Resort History

Resort - History

The Early Days of Brennan Harbour

history-brennan-harbour-fishing-resort-00Brennan Harbour wasn't always the resort you see today. In the early 1900s there were four sawmills in the area and Brennan Harbour was one of them.

In the logging hayday, camps from as far north as Timmins floated logs down the Spanish River. The logs were boomed at the mouth of the Spanish and, as needed, floated into our bay to the mill where they were processed for transportation.

During that time the town of Spanish wasn't so quiet. With 3,000 people, a movie theatre, and four grocery stores, it rivalled many of the surrounding towns.

It wasn't until around 1940 that Brennan Harbour became a fishing camp. Since then many changes have made it into the beautiful resort that it s today.


Logging Legacy

history-brennan-harbour-fishing-resort-01Although Brennan Harbour has grown considerably since the early days, we haven't totally let go of our logging roots. Each year as the water turns over in the spring, submerged logs from long ago float up into our bay. We've used these logs for many thing, including:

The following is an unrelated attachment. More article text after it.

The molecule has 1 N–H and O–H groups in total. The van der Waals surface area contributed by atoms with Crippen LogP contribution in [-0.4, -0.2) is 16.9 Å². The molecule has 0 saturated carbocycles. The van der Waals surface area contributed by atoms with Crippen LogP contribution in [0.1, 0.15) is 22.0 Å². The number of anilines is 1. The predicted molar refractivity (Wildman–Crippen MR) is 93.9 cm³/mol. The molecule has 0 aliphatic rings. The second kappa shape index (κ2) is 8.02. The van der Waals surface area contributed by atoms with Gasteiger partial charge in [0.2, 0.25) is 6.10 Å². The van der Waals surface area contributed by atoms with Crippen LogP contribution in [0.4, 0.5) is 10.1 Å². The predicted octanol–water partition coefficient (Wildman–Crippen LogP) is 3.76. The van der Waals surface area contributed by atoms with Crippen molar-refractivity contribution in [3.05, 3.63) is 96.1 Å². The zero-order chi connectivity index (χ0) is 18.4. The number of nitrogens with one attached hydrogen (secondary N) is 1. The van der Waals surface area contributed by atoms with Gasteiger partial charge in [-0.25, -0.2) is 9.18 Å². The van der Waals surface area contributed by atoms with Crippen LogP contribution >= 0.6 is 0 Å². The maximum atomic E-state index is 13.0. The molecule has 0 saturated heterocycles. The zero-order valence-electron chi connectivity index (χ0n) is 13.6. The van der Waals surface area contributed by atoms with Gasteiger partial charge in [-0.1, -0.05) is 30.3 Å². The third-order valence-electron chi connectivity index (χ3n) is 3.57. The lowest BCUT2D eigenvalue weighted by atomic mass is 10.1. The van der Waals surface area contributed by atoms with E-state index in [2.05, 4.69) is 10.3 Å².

• to build the extension on cabin 8
  • for the stairs in the lodge that connect the dining room and kitchen
  • to extend and repair the dock
  • to frame the renovation to cabin 4

Fishing enthusiasts will be pleased to know that the remains of the boom, boom camp, have made a great habitat for Walleye (pickerel).


The Past Meets the Present

history-brennan-harbour-fishing-resort-02In 1938 the last commercial three masted schooner, JT Wing, sailed into our bay. It was loaded up with pulp wood to take back to the paper mill in Green Bay, Michigan. The schooner had a few passengers and one, Henry Barkhausen, couldn't pass up the opportunity sail aboard. With thanks to the modern convenience of the internet, we had the wonderful pleasure of meeting the 93 year old Henry and his lovely wife Alice in July 2008 and seeing them again in 2009.

In August 2008 we also had the pleasure of meeting the Shupe family. Terry first visited the Harbour with his father and brothers in the 1940s when the camp first opened. Terry's wife found the Harbour on the internet and as a birthday gift, gave Terry a week's stay with his family.